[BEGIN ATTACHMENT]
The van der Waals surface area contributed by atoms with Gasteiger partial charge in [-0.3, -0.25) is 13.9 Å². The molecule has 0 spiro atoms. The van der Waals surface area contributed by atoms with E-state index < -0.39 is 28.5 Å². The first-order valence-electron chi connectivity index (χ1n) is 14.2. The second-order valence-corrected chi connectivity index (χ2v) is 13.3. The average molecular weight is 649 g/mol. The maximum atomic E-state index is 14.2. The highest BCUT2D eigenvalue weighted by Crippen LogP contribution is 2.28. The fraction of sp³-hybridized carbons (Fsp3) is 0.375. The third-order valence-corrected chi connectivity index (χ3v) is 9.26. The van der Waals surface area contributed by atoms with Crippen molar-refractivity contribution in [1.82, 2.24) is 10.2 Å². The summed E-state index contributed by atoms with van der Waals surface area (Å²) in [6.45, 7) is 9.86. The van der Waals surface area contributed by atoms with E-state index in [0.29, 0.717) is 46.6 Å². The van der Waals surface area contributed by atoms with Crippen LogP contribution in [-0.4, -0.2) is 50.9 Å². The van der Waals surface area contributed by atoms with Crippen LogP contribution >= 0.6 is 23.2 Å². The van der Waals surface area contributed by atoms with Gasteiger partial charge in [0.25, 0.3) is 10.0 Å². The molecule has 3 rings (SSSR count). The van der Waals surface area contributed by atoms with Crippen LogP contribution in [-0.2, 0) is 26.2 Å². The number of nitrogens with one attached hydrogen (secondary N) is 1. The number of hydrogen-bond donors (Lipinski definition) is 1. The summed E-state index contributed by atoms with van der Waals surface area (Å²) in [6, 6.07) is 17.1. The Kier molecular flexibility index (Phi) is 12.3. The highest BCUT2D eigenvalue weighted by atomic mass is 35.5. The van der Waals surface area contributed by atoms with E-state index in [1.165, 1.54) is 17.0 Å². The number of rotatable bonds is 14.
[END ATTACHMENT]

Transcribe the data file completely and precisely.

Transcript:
The van der Waals surface area contributed by atoms with Gasteiger partial charge in [-0.3, -0.25) is 13.9 Å². The molecule has 0 spiro atoms. The van der Waals surface area contributed by atoms with E-state index < -0.39 is 28.5 Å². The first-order valence-electron chi connectivity index (χ1n) is 14.2. The second-order valence-corrected chi connectivity index (χ2v) is 13.3. The average molecular weight is 649 g/mol. The maximum atomic E-state index is 14.2. The highest BCUT2D eigenvalue weighted by Crippen LogP contribution is 2.28. The fraction of sp³-hybridized carbons (Fsp3) is 0.375. The third-order valence-corrected chi connectivity index (χ3v) is 9.26. The van der Waals surface area contributed by atoms with Crippen molar-refractivity contribution in [1.82, 2.24) is 10.2 Å². The summed E-state index contributed by atoms with van der Waals surface area (Å²) in [6.45, 7) is 9.86. The van der Waals surface area contributed by atoms with E-state index in [0.29, 0.717) is 46.6 Å². The van der Waals surface area contributed by atoms with Crippen LogP contribution in [-0.4, -0.2) is 50.9 Å². The van der Waals surface area contributed by atoms with Crippen LogP contribution >= 0.6 is 23.2 Å². The van der Waals surface area contributed by atoms with Gasteiger partial charge in [0.25, 0.3) is 10.0 Å². The molecule has 3 rings (SSSR count). The van der Waals surface area contributed by atoms with Crippen LogP contribution in [-0.2, 0) is 26.2 Å². The number of nitrogens with one attached hydrogen (secondary N) is 1. The number of hydrogen-bond donors (Lipinski definition) is 1. The summed E-state index contributed by atoms with van der Waals surface area (Å²) in [6, 6.07) is 17.1. The Kier molecular flexibility index (Phi) is 12.3. The highest BCUT2D eigenvalue weighted by atomic mass is 35.5. The van der Waals surface area contributed by atoms with E-state index in [1.165, 1.54) is 17.0 Å². The number of rotatable bonds is 14.